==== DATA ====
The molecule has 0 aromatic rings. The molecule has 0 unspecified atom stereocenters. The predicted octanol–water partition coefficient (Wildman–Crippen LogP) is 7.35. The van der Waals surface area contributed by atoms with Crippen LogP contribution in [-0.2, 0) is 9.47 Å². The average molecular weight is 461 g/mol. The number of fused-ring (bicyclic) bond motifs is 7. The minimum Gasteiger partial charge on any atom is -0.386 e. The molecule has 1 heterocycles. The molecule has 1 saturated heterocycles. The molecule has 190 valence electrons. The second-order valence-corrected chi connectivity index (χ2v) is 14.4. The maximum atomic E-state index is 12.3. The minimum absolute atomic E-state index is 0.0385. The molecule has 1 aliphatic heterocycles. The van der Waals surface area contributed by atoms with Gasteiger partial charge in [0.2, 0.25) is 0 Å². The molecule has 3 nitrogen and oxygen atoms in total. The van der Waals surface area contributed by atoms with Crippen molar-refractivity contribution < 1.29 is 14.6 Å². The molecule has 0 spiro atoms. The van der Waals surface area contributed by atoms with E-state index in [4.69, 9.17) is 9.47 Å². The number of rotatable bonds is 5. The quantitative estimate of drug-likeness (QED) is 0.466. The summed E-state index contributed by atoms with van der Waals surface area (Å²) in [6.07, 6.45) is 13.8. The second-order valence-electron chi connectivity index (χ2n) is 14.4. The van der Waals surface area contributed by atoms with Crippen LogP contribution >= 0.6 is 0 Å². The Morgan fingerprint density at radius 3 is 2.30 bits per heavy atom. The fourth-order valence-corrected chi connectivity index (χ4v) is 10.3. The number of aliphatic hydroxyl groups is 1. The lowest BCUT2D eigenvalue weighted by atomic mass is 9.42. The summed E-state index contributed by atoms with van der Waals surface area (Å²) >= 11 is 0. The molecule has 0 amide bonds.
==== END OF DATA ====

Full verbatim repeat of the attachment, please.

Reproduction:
The molecule has 0 aromatic rings. The molecule has 0 unspecified atom stereocenters. The predicted octanol–water partition coefficient (Wildman–Crippen LogP) is 7.35. The van der Waals surface area contributed by atoms with Crippen LogP contribution in [-0.2, 0) is 9.47 Å². The average molecular weight is 461 g/mol. The number of fused-ring (bicyclic) bond motifs is 7. The minimum Gasteiger partial charge on any atom is -0.386 e. The molecule has 1 heterocycles. The molecule has 1 saturated heterocycles. The molecule has 190 valence electrons. The second-order valence-corrected chi connectivity index (χ2v) is 14.4. The maximum atomic E-state index is 12.3. The minimum absolute atomic E-state index is 0.0385. The molecule has 1 aliphatic heterocycles. The van der Waals surface area contributed by atoms with Gasteiger partial charge in [0.2, 0.25) is 0 Å². The molecule has 3 nitrogen and oxygen atoms in total. The van der Waals surface area contributed by atoms with Crippen molar-refractivity contribution < 1.29 is 14.6 Å². The molecule has 0 spiro atoms. The van der Waals surface area contributed by atoms with E-state index in [4.69, 9.17) is 9.47 Å². The number of rotatable bonds is 5. The quantitative estimate of drug-likeness (QED) is 0.466. The summed E-state index contributed by atoms with van der Waals surface area (Å²) in [6.07, 6.45) is 13.8. The second-order valence-electron chi connectivity index (χ2n) is 14.4. The van der Waals surface area contributed by atoms with Crippen LogP contribution >= 0.6 is 0 Å². The Morgan fingerprint density at radius 3 is 2.30 bits per heavy atom. The fourth-order valence-corrected chi connectivity index (χ4v) is 10.3. The number of aliphatic hydroxyl groups is 1. The lowest BCUT2D eigenvalue weighted by atomic mass is 9.42. The summed E-state index contributed by atoms with van der Waals surface area (Å²) >= 11 is 0. The molecule has 0 amide bonds.